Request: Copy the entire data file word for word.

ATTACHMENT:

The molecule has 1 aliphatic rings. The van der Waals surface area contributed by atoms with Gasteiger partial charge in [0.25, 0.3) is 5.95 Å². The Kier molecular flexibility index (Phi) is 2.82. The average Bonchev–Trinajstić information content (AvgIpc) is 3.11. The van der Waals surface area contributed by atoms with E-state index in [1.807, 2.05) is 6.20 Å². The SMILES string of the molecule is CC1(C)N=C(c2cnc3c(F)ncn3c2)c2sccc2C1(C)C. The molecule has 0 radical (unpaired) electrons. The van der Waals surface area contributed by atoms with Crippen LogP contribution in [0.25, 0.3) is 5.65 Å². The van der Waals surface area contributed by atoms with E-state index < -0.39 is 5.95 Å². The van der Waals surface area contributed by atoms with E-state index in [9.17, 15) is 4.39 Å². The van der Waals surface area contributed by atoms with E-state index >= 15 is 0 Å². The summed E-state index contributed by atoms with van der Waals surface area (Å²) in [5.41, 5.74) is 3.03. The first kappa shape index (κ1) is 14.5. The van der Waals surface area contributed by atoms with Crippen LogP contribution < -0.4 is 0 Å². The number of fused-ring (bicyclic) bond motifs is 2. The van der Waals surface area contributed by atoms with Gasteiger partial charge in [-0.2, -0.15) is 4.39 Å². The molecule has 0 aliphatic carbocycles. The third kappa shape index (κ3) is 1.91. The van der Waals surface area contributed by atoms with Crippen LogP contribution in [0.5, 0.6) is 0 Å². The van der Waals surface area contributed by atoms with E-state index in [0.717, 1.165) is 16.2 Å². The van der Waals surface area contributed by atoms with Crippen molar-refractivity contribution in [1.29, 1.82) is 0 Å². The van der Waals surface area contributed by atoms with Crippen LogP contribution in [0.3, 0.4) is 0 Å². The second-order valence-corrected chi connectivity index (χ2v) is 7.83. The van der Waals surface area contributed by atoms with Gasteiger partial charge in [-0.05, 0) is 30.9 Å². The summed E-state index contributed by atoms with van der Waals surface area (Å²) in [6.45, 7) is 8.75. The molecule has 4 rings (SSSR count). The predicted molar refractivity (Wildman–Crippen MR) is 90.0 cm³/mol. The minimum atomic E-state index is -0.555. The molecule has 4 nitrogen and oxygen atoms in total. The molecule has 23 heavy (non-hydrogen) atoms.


The molecule has 1 aliphatic rings. The van der Waals surface area contributed by atoms with Gasteiger partial charge in [0.25, 0.3) is 5.95 Å². The Kier molecular flexibility index (Phi) is 2.82. The average Bonchev–Trinajstić information content (AvgIpc) is 3.11. The van der Waals surface area contributed by atoms with E-state index in [1.807, 2.05) is 6.20 Å². The SMILES string of the molecule is CC1(C)N=C(c2cnc3c(F)ncn3c2)c2sccc2C1(C)C. The molecule has 0 radical (unpaired) electrons. The van der Waals surface area contributed by atoms with Crippen LogP contribution in [0.25, 0.3) is 5.65 Å². The van der Waals surface area contributed by atoms with E-state index < -0.39 is 5.95 Å². The van der Waals surface area contributed by atoms with E-state index in [9.17, 15) is 4.39 Å². The van der Waals surface area contributed by atoms with E-state index >= 15 is 0 Å². The summed E-state index contributed by atoms with van der Waals surface area (Å²) in [5.41, 5.74) is 3.03. The first kappa shape index (κ1) is 14.5. The van der Waals surface area contributed by atoms with Crippen LogP contribution < -0.4 is 0 Å². The number of fused-ring (bicyclic) bond motifs is 2. The van der Waals surface area contributed by atoms with Gasteiger partial charge in [-0.2, -0.15) is 4.39 Å². The molecule has 0 aliphatic carbocycles. The third kappa shape index (κ3) is 1.91. The van der Waals surface area contributed by atoms with Crippen LogP contribution in [0.5, 0.6) is 0 Å². The van der Waals surface area contributed by atoms with E-state index in [0.717, 1.165) is 16.2 Å². The van der Waals surface area contributed by atoms with Crippen molar-refractivity contribution in [1.29, 1.82) is 0 Å². The van der Waals surface area contributed by atoms with Crippen LogP contribution in [0.3, 0.4) is 0 Å². The second-order valence-corrected chi connectivity index (χ2v) is 7.83. The van der Waals surface area contributed by atoms with Gasteiger partial charge in [-0.05, 0) is 30.9 Å². The summed E-state index contributed by atoms with van der Waals surface area (Å²) in [6.45, 7) is 8.75. The molecule has 4 rings (SSSR count). The predicted molar refractivity (Wildman–Crippen MR) is 90.0 cm³/mol. The minimum atomic E-state index is -0.555. The molecule has 4 nitrogen and oxygen atoms in total. The molecule has 23 heavy (non-hydrogen) atoms.